Former President Donald Trump turned the Conservative Political Action Conference into his first post-presidential rally Sunday evening, pledging in a speech riddled with falsehoods to purge his enemies from the Republican Party and hinting repeatedly at another run for the White House in 2024.
But before Trump closed out the annual conservative gathering, held in Orlando, Florida, this year, a cadre of ambitious Republicans eyeing 2024 presidential runs of their own tried to put their spins on Trump’s populist message, echoing his grievances against big tech, the media and liberal “cancel culture” in efforts to tap into the “Make America Great Again” base Trump built.
Missouri Sen. Josh Hawley called for a break-up of leading tech companies. South Dakota Gov. Kristi Noem leaned into a cultural battle over statues of founding fathers. Florida Sen. Rick Scott promised not to intervene against pro-Trump candidates in primaries from his perch as the chairman of the Senate GOP’s campaign arm. And Texas Sen. Ted Cruz said the GOP is “not just the party of country clubs,” a reflection of Trump remaking the party’s base into a largely White, rural and working-class coalition even as the former President lives at a private club he owns.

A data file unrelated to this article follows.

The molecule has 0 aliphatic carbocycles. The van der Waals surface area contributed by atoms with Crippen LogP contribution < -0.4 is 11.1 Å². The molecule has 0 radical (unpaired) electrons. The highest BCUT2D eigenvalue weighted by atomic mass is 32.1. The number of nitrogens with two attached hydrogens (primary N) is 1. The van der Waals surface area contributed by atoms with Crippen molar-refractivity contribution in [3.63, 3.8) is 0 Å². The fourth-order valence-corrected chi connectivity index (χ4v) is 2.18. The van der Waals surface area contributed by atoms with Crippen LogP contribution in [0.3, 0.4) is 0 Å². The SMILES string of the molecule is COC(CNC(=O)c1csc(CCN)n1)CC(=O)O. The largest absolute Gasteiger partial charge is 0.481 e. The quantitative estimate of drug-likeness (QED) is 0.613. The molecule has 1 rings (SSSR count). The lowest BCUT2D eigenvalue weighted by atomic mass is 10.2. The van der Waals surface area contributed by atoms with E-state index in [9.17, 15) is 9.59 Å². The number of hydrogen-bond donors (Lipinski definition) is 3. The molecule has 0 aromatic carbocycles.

Here are six takeaways from CPAC 2021:
Trump targets intra-party rivals, nods at 2024 run
Trump devoted large portions of his speech, which lasted more than 90 minutes, to false claims about election fraud.
He also said repeatedly that he could run for president again in 2024. And he suggested his near-term political focus will be on exacting retribution against the 17 Republicans in Congress who voted to impeach him in the House or to convict him in the Senate following the January 6 insurrection at the US Capitol.
Trump named each of those Republicans, saving for last Wyoming Rep. Liz Cheney, whom he called a “warmonger.” He said they should all be ousted in 2022 primaries.